We descended the worn stairs; I smelled the odors of watery soup and phenol. On the ground floor I said goodbye to Kolshorn, who went off to Linden with his hairdresser. I saw them go; they went arm in arm, which in the old days would not have been acceptable, not even with one’s legal wife. Undoubtedly, he had swallowed the whole bait on the first bite. In general, he had the gift of being able to carry out rapid and changing maneuvers of approach. During the following years, I ran into him in the city increasingly more often, always past midnight, on solitary walks, without his ever going into details about his itineraries.
I had yet to go to Ritterburg, which is in the vicinity of the city. It was the morning when I visited Walter, who was ruminating over plans to commit suicide. Perhaps it was not just by chance that it was precisely at that moment when I conceived of the idea of undertaking an experiment with ether.
How did I arrive at this idea? Was it curiosity, boredom or recklessness? It seems to me that I was satisfied with my situation; much more satisfied, in any case, than I am today, when I view it in retrospect.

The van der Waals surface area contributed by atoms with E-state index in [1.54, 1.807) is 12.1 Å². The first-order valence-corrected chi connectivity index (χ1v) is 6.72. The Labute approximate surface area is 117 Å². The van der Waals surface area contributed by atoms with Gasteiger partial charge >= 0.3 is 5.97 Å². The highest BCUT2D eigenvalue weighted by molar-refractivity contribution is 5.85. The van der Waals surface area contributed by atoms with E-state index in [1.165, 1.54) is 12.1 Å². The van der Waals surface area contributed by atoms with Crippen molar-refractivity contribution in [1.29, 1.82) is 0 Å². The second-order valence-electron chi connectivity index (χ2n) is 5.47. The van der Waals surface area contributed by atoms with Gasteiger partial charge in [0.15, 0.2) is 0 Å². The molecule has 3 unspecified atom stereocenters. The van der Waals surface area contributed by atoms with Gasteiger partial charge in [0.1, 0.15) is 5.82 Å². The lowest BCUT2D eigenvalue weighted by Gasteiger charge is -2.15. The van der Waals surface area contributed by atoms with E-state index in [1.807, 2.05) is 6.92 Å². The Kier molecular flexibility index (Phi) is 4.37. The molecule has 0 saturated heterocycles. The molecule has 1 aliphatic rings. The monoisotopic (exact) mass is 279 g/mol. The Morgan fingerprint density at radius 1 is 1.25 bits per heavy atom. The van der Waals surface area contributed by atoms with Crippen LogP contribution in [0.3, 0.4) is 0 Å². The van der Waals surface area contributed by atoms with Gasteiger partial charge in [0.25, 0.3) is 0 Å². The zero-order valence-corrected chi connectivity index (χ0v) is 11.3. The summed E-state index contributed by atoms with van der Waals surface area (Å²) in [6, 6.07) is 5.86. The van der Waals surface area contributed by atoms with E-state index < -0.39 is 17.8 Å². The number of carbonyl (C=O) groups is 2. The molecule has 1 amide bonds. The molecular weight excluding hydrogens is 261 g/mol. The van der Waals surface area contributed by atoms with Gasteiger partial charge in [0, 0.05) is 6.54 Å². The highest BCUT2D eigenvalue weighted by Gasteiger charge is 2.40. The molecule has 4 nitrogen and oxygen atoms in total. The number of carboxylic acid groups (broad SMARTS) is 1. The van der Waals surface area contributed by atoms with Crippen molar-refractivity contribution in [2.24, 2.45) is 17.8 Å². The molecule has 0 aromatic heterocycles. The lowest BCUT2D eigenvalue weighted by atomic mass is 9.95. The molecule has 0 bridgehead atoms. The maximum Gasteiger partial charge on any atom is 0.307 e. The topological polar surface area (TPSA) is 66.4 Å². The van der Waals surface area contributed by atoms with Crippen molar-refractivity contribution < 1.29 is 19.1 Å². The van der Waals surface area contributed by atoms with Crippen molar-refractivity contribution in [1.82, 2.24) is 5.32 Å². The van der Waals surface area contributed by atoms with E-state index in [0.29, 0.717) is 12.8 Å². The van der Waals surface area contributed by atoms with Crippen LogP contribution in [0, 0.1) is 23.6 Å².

The streets and squares of the city, where the crowds of wounded men ebbed and flowed, looked as sad as a worn-out old shirt. At the beginning of the war everything seethed as if in a beehive before the departure of the swarm. Now it was nearing its end; the remnants of the people returned, “exhausted by their flight and without spoils”. Their power had been dissolved into foam.
All of this seems grey and unpleasant to me today, just as it seems strange that I preserved my good mood in the “battles of materiel”. However, youth has a different calendar, it lives off its own forces. I had made a date to meet a nurse that evening; she was counting on me being there. She arrived at the eaves of the forest in a striped hospital gown: “I can only go out like this after sunset.” She therefore knew what to expect; time could not do anything to us. Here, too, I have forgotten her name, even her first name; only this makes the memory strong, and disturbing.